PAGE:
Drifting and striding with Geoff Nicholson - author of The Lost Art of Walking, and Walking in Ruins withcholson, author of Toff Nidrifting and stomping withcholson, author of The Lost Art of Walking, considers the narrower and wider shores of obsessive pedestrianism.

Sunday, October 30, 2016


What other walking adventures did I have to in London?  Well, I went walking in Little Ilford Park in East Ham, which may have been the inspiration for the Small Faces song “Itchycoo Park,” although it may not. 
“What did you do there?”  Mostly I discussed map/territory relations and Victorian notions of public good, with Travis Elborough.  More about that later, probably.

I went for a walk along the Regent's Canal from King's Cross, past Gas Holder Park (which surely could be an inspiration for a song), to Camden Lock and beyond.  I was with members of the Royal Photographic Society, who do that kind of thing.

         It was a good walk but I sometimes felt uneasy about the narrowness of the path and the imminent threat of silent but potentially deadly cyclists.  Signs like the one below weren’t really very reassuring.

And in Walthamstow I did see this bit of (I suppose you’d have to call it) street art -

“Not all those who wander are lost,” is a line from Tolkien apparently, though I didn’t know that at the time.  It’s undoubtedly true, although equally I’d say that not all those who are lost do any wandering.

Wednesday, October 26, 2016


 So as you perhaps saw in the previous post I went walking in Dunwich with national treasure Clare Balding for the BBC radio programme “Ramblings.”  And she asked me, the way you do, “So what is psychogeography, Geoff?” and I was ready. I had a bit of paper in my top pocket with Guy Debord’s dreary old definition written on it: "the study of the precise laws and specific effects of the geographical environment, consciously organized or not, on the emotions and behavior of individuals.”
       Clare wasn’t much impressed, and I didn’t expect her to be.  I said, as I’ve said before elsewhere, that I think this is just a fancy way of describing what most walkers do all the time without having to be in any way aware of the term psychogeography.  Different views are no doubt possible.

Our radio walk was intentionally “improvisational,” i.e. not very well planned, and we’d already come to a couple of places where we had to make a choice between one path and another.  In each case we’d both immediately agreed which path to take.  And I said that’s kind of how it always is, you get a vibe and you decide to follow it, you choose one way rather than another, and you go the way you like the look of.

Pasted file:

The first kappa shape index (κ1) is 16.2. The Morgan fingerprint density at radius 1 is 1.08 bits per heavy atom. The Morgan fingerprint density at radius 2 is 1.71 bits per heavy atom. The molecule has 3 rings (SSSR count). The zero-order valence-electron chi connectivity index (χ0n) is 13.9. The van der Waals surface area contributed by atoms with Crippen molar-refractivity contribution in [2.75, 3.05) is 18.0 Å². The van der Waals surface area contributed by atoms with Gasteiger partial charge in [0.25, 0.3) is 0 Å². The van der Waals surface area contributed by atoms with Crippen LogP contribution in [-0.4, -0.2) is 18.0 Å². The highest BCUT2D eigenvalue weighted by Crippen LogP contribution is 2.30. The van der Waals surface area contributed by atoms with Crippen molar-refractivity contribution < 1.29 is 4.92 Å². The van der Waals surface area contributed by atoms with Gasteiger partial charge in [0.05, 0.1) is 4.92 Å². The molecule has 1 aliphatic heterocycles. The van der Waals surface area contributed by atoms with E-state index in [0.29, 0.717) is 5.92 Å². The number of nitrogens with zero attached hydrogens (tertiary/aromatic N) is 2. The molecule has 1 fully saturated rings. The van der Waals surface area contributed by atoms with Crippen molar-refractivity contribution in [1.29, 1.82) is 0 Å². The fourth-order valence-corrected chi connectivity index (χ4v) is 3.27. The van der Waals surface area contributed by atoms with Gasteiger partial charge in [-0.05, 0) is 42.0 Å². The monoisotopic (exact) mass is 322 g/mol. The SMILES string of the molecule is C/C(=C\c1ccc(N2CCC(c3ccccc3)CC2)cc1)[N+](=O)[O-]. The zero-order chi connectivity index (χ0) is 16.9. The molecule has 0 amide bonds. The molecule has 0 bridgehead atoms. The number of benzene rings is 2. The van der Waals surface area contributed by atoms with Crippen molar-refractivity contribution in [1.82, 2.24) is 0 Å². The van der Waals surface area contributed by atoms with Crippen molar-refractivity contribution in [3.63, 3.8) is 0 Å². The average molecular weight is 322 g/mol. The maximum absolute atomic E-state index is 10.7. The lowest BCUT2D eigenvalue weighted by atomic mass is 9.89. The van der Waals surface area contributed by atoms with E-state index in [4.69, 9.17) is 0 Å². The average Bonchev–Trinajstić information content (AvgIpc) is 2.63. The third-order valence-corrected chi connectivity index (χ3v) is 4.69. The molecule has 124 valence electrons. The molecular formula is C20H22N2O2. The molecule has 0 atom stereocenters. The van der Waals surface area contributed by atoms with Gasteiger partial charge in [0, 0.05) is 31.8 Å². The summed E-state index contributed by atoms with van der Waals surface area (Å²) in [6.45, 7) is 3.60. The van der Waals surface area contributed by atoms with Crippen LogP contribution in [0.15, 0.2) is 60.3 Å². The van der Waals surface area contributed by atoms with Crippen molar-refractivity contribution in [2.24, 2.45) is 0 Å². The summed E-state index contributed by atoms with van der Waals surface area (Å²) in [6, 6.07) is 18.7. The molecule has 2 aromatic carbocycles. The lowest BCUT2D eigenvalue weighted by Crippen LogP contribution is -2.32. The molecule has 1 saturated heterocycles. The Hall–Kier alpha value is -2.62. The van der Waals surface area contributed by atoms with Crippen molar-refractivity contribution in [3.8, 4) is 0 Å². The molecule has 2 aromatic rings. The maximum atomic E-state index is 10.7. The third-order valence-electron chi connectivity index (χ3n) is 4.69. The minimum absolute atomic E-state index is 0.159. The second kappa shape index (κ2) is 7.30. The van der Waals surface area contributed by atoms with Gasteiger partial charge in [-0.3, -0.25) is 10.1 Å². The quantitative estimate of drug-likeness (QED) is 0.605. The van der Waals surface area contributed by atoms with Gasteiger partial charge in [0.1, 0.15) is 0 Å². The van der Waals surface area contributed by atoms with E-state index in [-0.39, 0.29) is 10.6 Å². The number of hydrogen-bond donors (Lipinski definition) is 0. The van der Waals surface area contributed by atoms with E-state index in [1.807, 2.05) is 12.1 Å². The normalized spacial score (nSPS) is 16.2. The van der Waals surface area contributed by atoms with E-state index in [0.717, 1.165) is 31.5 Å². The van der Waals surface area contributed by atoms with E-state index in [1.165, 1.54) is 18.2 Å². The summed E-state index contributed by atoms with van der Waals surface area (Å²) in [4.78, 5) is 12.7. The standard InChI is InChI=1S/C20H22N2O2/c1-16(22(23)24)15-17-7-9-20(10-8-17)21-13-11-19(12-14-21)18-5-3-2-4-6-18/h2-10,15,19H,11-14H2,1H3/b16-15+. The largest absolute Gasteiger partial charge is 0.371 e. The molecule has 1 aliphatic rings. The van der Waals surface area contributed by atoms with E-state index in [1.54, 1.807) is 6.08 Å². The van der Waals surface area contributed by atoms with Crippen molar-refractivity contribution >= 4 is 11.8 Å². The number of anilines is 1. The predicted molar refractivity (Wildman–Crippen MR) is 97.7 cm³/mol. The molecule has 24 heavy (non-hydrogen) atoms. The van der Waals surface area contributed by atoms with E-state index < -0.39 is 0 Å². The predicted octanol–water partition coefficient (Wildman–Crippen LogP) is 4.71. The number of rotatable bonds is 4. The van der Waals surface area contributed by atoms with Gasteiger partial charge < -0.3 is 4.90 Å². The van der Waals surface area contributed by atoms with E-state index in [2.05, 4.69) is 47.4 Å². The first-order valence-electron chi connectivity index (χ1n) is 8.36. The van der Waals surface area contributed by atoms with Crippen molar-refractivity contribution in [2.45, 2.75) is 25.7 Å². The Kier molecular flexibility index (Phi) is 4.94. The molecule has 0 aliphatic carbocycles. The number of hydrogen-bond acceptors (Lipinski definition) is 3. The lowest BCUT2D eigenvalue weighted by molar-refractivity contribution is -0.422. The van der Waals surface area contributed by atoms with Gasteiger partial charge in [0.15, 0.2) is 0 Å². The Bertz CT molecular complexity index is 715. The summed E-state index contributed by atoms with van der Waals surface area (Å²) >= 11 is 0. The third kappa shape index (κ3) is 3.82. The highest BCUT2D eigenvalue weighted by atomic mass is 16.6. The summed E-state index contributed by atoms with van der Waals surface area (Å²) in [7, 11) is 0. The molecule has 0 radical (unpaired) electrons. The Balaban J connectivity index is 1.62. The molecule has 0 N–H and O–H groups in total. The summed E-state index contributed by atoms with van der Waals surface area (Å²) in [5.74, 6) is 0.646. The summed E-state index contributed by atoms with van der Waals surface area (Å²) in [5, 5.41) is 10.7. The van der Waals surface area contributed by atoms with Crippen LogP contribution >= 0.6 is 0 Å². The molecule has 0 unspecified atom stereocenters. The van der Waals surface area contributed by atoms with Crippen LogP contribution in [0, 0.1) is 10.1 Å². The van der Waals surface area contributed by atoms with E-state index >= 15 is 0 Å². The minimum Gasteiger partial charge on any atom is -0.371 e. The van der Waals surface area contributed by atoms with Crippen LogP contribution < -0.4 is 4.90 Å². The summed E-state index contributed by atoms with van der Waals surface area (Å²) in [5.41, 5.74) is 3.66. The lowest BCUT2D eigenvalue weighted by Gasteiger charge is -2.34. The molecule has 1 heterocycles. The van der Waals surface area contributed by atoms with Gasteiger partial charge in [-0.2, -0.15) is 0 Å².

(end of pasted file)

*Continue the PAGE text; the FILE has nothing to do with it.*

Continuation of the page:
And Clare Balding said, and I’m paraphrasing here, yes but isn’t it different for each individual?  Some people would choose one way, some would choose another, implying that there aren’t actually any precise laws at work here, just personal tastes and preferences.  I couldn’t have agreed more.  OK, hold that thought.

I was staying in London, in Highgate with Martin Bax, a very old friend indeed.  Martin’s a bit the worse for wear these days, but he was still able to walk with me to and from the Tube station at the end of the road.  He did it partly as exercise, partly just to get out of the house and partly to be friendly.  It wasn’t a great expedition, maybe 20 minutes round trip, but I was glad to see him still mobile even if he isn’t moving vey fast these days

But here’s a thing: over the years I must have walked between the Tube station and Martin’s house a hundred times or more, but every time I’d done it I always walked on same the same side of the street, the south side, the side  that connects more directly the station entrance.  But now when I walked with Martin he insisted we walk on the other side, the north side, the sunny side of the street.
         This didn’t signal any antagonism or ideological difference between Martin and me, but it did suggest that we weren’t responding to any precise laws and specific effects of the geographical environment; Martin just liked to be warm.

Monday, October 24, 2016


Just so you know, I was in England and I walked and talked around Dunwich with national treasure Clare Balding for the radio series Ramblings.  It was good, I think.  I’m told we both came over as likeable, which is not what every writer in the world is looking for, but I’m happy with that.

And since not everything that happens on a walk can be captured by radio; this is me having just found a puffball:

And this is Clare Balding and the producer Lucy Lunt, with the same puffball:

The show’s available as a podcast.  Just click on the link below:

Saturday, October 8, 2016


You know me, I like maps, and I like people (in the appropriate doses).   And more often than not I carry a map with me when I’m walking somewhere.  And as I also meander through the interwebs I often find myself downloading images of people and maps, and how the two relate to each other.

Fact is, people carrying and consulting maps can signal all kinds of different things.  Sometimes it indicates being lost: if you weren’t lost why would you need a map?  You don’t have to answer that. 

People look at maps and scratch their heads look frustrated, look like losers.

But then again consulting a map may indicate that you’re footloose, happy to explore new places, happy not to know exactly where you are, happy to light out to new territories, just so long as they’ve got a map.